Kenya Update on Sit re Sexual Violence - Response of NGOs, women leaders..
Here is a detailed update of situation in Kenya from Nairobi. with brief update on key needs of women/NGOs and children related to ARV access and services related to sexual violence:
I am in Nairobi for just 1.5 days, but had chance today to speak to some key people involved in responding to crisis in Kenya. Today the situation is calm, but there is obvious concern and great nervousness about today's announcement that the opposition will go forward with rallies across the country next week. This is when students are back in school, and often the student protests are violent. So women's groups are asking a key question: How can they learn from past two weeks and try to mitigate/prevent further attacks on women and children/service gaps due to displacement, etc?
First the women's leadership response:
I spoke to women from Urgent Action Fund who were meeting at the hotel I am staying in. They included Ann Njogu, Vicky Karimi, many of the key human rights organizations. They have drafted and will issue (may have done so by now) a strong statement about peace-building and the response of women to the violence and the need of government to take actions to protect civilians.
Many of the people I spoke to today seem to consider that police and militia (loose gangs affilicated with diff ethnic groups) are responsible for the violence.. in other words, it's targeted and much is caused by the police. This is an important thing I learned.
I spoke to Millicent Obasa of CARE who formed Concerned Women for Kenya, a loose group that went around to intervene and find raped women and helped get them into groups and into care if needed. This new group remains very active around the sexual violence issue.
i also spoke and met with Rebecca Owiti of WOFAK, the voluntary home-based care worker in Kayole estate, a slum area with many WOFAK members with HIV. I provided her with some supplies and got an update about WOFAK. She reports that most of the WOFAK members now can access ARVs, but food remains the critical challenge. As many of you know, Rebecca's husband was killed and she is left with three one-year old triplets. Her own personal needs are high, so please, if you can, reach out to support her.
We talked about the possibility of positive women in diff groups documenting this period, for a possible report at the Mexico AIDS conference. This will be discussed in coming weeks.
The ARV situation: The National AIDS Council members and key NGOs met yesterday and have done a situation assessment of HIV services, and put diff groups in place to try to respond. The main issue is not that ARVs are lacking at public health centers in Nairobi, but that people cannot access them or could not when the violence was ongoing. So there are people who have not gotten ARVs because they were due to return, but many people get a one-month supply so this issue -- in Nairobi -- may not be as serious re treatment interruption as some worried.
That said, many people were unable to access medicine, or were displaced during the recent violence, and many are in Internally Displaced Camps where they may not have easy access to ARVs for many reasons. They need their medical records re ARV tx, and provide evidence of their need, etc. so are challenges. But there are ARVs - it's just a question of how to get people to the clinics.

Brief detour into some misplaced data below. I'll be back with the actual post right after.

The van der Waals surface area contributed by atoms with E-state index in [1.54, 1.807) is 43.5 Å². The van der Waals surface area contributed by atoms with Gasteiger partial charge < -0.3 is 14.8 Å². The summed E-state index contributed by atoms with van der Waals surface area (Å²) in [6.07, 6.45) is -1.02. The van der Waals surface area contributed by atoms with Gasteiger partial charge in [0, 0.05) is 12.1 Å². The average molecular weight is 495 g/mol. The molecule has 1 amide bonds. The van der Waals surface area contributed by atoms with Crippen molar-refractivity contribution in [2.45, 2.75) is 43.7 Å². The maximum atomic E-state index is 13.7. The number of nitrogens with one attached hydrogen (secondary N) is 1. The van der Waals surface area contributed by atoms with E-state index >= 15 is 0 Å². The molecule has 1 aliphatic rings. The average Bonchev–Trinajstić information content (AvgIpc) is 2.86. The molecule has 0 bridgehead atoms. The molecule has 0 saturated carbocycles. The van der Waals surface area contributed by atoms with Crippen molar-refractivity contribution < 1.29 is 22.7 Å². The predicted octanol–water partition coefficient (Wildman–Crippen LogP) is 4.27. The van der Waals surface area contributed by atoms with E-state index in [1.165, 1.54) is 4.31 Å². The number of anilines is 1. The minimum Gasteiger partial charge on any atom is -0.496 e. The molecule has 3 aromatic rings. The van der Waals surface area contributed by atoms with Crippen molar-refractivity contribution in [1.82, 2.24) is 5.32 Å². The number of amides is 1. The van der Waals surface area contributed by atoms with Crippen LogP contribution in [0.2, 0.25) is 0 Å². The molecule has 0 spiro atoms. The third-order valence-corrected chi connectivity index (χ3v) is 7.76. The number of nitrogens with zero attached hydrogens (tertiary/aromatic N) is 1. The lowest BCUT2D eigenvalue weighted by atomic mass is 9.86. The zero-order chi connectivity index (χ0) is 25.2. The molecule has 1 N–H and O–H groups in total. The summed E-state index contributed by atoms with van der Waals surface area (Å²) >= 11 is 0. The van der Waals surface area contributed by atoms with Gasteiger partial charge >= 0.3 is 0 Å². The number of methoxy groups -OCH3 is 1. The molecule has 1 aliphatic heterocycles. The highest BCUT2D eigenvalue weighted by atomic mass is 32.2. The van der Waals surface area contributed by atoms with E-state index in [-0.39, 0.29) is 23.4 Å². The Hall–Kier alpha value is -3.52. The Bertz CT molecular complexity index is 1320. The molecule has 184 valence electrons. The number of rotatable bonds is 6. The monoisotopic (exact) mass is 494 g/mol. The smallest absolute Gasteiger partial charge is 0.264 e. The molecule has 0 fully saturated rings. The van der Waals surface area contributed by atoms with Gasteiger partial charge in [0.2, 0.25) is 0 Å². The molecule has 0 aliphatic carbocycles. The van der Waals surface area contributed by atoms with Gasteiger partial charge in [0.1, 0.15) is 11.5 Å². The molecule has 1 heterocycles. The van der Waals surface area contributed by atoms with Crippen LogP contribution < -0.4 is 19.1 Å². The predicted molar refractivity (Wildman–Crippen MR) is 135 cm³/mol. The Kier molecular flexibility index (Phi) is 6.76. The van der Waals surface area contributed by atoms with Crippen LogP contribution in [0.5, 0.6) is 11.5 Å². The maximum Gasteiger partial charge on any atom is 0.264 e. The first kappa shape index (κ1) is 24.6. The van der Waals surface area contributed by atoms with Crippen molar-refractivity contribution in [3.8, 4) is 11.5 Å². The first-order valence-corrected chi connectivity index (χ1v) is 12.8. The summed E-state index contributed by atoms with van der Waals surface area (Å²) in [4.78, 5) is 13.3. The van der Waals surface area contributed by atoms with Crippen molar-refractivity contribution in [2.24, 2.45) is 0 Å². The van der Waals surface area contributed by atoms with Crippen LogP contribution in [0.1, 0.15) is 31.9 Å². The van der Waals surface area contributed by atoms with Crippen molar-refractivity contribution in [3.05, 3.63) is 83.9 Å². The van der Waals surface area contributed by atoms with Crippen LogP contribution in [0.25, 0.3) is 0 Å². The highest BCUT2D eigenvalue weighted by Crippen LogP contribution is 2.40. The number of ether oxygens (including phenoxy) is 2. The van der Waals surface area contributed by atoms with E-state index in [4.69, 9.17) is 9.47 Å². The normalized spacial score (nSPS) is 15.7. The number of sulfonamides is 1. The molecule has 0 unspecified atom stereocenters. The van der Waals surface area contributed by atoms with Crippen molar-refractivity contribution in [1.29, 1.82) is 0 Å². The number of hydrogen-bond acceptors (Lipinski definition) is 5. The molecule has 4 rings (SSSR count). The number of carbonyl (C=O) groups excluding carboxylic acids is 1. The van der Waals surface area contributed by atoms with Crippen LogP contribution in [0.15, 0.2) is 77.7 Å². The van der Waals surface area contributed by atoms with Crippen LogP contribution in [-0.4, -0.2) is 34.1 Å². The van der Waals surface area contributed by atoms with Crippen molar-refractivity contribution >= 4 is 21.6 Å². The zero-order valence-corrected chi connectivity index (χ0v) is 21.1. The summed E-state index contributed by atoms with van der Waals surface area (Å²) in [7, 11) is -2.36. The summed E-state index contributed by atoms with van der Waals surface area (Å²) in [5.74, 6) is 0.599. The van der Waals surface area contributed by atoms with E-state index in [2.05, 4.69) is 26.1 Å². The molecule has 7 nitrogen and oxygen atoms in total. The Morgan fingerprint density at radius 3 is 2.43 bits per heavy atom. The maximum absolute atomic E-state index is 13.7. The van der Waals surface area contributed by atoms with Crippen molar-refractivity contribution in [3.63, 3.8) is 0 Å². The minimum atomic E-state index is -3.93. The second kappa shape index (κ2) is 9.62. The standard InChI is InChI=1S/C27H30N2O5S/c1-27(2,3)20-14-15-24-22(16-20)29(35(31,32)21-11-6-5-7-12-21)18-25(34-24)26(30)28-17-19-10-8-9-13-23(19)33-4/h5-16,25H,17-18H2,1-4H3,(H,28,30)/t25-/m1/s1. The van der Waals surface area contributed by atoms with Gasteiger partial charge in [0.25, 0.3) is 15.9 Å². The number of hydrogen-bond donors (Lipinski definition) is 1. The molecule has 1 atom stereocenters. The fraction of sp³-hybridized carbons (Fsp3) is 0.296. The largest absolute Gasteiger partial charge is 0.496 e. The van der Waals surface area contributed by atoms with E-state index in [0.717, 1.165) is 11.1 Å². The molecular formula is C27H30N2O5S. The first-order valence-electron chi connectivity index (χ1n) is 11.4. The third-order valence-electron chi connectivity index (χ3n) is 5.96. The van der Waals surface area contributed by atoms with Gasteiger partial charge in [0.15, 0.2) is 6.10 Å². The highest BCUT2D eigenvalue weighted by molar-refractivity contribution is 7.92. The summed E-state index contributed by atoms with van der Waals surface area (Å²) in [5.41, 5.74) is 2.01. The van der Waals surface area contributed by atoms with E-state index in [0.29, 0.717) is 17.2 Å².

MSF is active, and has been going into poorer communities, to try to assess the problem. I spoke with Monique Tondoi and Ian Van Engelgem, program coordinator for MSF in Kenya. They find that it's difficult to know how many or /why people have not come for ARV services, but this is an impt issue going foward: how to create better linkages in the slums, so people can keep accessing ARVs. Today I met the HIV coordinator for MSF and his main colleagues who are involved in treatment education. There is broad acknowledgement that the situation in rural Kenya is very different from Nairobi. Re how to improve access, we talked about one strategy: to more actively map which groups like WOFAK and KENWA are active in which areas, and establish active contact or better direct linkages between MSF or doctors at the clinics providing ARVS and the NGO home-based care workers/ key social workers, especially home-based care outreach workers.
Re PEP, there were very few requests for PEP, and to date MSF has offered ARV to 59 people. They do not know what is happening outside with other groups, but this is their figure. PEP is available, but the issue is: no women are demanding it. The reasons are outlined below. The issue of stigma of rape is a factor to consider.. going forward: where do women feel SAFE to receive emergency services. Some would suggest h aving the rape crisis counselors be in the NGOs where the women feel safe. They may continue to avoid rape centers or hospital due to stigma.
Scope of Rape/Sexual Assaults: The newspapers yesterday reported 1200 rape cases in recent post-election violence, but the general estimate I heard today from the HIV crowd and the women at Nairobi Women's Hospital is that REPORTED cases are 1600 women and children -- and also men. But these are the reported cases. WOFAK, CARE, Urgent Action, MSF and officials at the Nairobi Women's Hospital acknowledged that typically women who showed up talked about how many women they had left behind in their areas who were raped and staying in their homes.
The majority of rapes are gun shots. But so far,there are few cases requiring fistula surgery in Nairobi hospital to date.
There is a high % of rape of younger girls/children. BEFORE this wave of violence, the Nairobi Women's Hospital had 45% of their rape cases involving young children. In recent weeks, they had somewhere around 70 people, but they know that this is not right. For this reason, they have opened four rape crisis centers in slum neighborhoods, and are working actively to get into houses to find where women and children are keeping refuge, and also looking at the IDP camps. The food and access to waterneeds at IDP camps are severe.
I met Charlene Smith this afternoon, working with Urgent Action. She had prepared a small questionnaire-- sort of a check list of questions related to sexual violence - for the IDP camp workers as there is no protocol /document in place to know what /where people who experienced sexual violence have gone for help etc. She hopes to refine this document.
Actions: I reviewed the protocol at Nairobi Women's Hospital for rapid reponse to sexual assault. I also shared the modules I had with me developed for Rwanda by WE-ACTx on Trauma, Managing PTSD reactions, and mental health , using base source materials from Hesperian foundation and other health educators. I also shared a new legal advocacy handbook based on telling people about their basic rights related to health care. We also talked about the need - and gap -- of integrating a legal /human rights documentation aspect to the rapid response protocol so there is a body of evidence gathered when women show up at clinics to help them later. These documents were strongly welcomed.